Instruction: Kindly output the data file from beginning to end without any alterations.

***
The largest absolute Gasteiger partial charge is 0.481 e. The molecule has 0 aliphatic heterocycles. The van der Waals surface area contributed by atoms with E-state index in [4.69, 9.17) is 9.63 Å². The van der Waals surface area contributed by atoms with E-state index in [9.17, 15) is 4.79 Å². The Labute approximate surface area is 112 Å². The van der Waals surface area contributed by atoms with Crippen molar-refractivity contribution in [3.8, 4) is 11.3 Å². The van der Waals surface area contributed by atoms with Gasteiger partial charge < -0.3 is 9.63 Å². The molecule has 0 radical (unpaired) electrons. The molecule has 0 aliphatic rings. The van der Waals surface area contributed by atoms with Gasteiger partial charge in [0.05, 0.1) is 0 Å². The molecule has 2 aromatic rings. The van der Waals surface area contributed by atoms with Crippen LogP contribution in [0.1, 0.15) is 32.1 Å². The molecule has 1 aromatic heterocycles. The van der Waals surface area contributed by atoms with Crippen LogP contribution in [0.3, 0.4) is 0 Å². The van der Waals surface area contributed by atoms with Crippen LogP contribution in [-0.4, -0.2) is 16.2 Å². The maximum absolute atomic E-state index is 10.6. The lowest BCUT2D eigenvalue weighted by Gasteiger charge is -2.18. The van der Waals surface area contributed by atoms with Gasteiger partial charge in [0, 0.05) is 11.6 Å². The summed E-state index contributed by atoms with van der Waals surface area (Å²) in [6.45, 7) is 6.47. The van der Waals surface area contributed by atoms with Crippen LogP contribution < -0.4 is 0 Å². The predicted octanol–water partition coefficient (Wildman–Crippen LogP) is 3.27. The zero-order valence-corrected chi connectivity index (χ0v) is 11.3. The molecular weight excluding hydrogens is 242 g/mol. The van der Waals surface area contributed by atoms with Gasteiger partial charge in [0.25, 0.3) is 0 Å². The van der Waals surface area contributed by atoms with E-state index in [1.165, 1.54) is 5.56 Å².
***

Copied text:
The largest absolute Gasteiger partial charge is 0.481 e. The molecule has 0 aliphatic heterocycles. The van der Waals surface area contributed by atoms with E-state index in [4.69, 9.17) is 9.63 Å². The van der Waals surface area contributed by atoms with E-state index in [9.17, 15) is 4.79 Å². The Labute approximate surface area is 112 Å². The van der Waals surface area contributed by atoms with Crippen molar-refractivity contribution in [3.8, 4) is 11.3 Å². The van der Waals surface area contributed by atoms with Gasteiger partial charge < -0.3 is 9.63 Å². The molecule has 0 radical (unpaired) electrons. The molecule has 0 aliphatic rings. The van der Waals surface area contributed by atoms with Gasteiger partial charge in [0.05, 0.1) is 0 Å². The molecule has 2 aromatic rings. The van der Waals surface area contributed by atoms with Crippen LogP contribution in [0.1, 0.15) is 32.1 Å². The molecule has 1 aromatic heterocycles. The van der Waals surface area contributed by atoms with Crippen LogP contribution in [0.3, 0.4) is 0 Å². The van der Waals surface area contributed by atoms with Crippen LogP contribution in [-0.4, -0.2) is 16.2 Å². The maximum absolute atomic E-state index is 10.6. The lowest BCUT2D eigenvalue weighted by Gasteiger charge is -2.18. The van der Waals surface area contributed by atoms with Gasteiger partial charge in [0, 0.05) is 11.6 Å². The summed E-state index contributed by atoms with van der Waals surface area (Å²) in [6.45, 7) is 6.47. The van der Waals surface area contributed by atoms with Crippen LogP contribution < -0.4 is 0 Å². The predicted octanol–water partition coefficient (Wildman–Crippen LogP) is 3.27. The zero-order valence-corrected chi connectivity index (χ0v) is 11.3. The molecular weight excluding hydrogens is 242 g/mol. The van der Waals surface area contributed by atoms with Gasteiger partial charge in [0.25, 0.3) is 0 Å². The van der Waals surface area contributed by atoms with E-state index in [1.165, 1.54) is 5.56 Å².